On Monday, the Observer first reported that it was an expectant mother who had suffered a medical emergency and was awaiting evacuation from the ship.
The ship had been in Haitian waters awaiting permission from the Jamaican Government to enter the country's territorial waters as it tried to repatriate the woman and more than 1,000 of her colleagues who had been stranded on the high seas for weeks after the country's borders were ordered closed to incoming passenger traffic on March 24 amid the global spread of the novel coronavirus.
At that time, the Observer inquired about the status of the woman and was told by Errol Greene, regional director of the Western Regional Health Authority, that she was being looked after by Cornwall Regional Hospital's senior medical officer and a matron at the pier.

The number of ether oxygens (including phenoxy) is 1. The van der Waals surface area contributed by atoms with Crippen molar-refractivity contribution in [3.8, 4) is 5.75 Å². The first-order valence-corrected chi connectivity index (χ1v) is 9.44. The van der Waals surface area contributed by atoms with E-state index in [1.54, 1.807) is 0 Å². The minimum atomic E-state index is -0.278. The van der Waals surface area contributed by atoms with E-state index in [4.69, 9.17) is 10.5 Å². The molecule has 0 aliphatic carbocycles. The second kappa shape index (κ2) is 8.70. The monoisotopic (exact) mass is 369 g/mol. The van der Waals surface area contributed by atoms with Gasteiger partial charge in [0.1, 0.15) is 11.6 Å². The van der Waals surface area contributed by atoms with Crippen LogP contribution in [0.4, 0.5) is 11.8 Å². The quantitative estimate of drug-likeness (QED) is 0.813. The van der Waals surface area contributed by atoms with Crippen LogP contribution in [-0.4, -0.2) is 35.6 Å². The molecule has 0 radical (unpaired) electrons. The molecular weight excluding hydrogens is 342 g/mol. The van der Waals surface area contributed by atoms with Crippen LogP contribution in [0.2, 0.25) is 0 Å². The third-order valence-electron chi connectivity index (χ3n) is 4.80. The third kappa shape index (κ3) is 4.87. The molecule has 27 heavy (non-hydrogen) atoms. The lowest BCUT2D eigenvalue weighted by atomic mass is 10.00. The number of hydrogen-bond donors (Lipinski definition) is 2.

This was followed by a statement by Prime Minister Andrew Holness on Sunday — as reports circulated that the ship would dock on Monday — that if the ship entered Jamaican waters without first receiving clearance it would not be in the spirit of the good relations Jamaica has had with Royal Caribbean over the years.
While speaking at Monday's virtual press briefing from Jamaica House in St Andrew, the prime minister said the Government had been in dialogue with Royal Caribbean since April 21 about repatriating the 1,044 Jamaicans who were spread across several of the cruise line's vessels.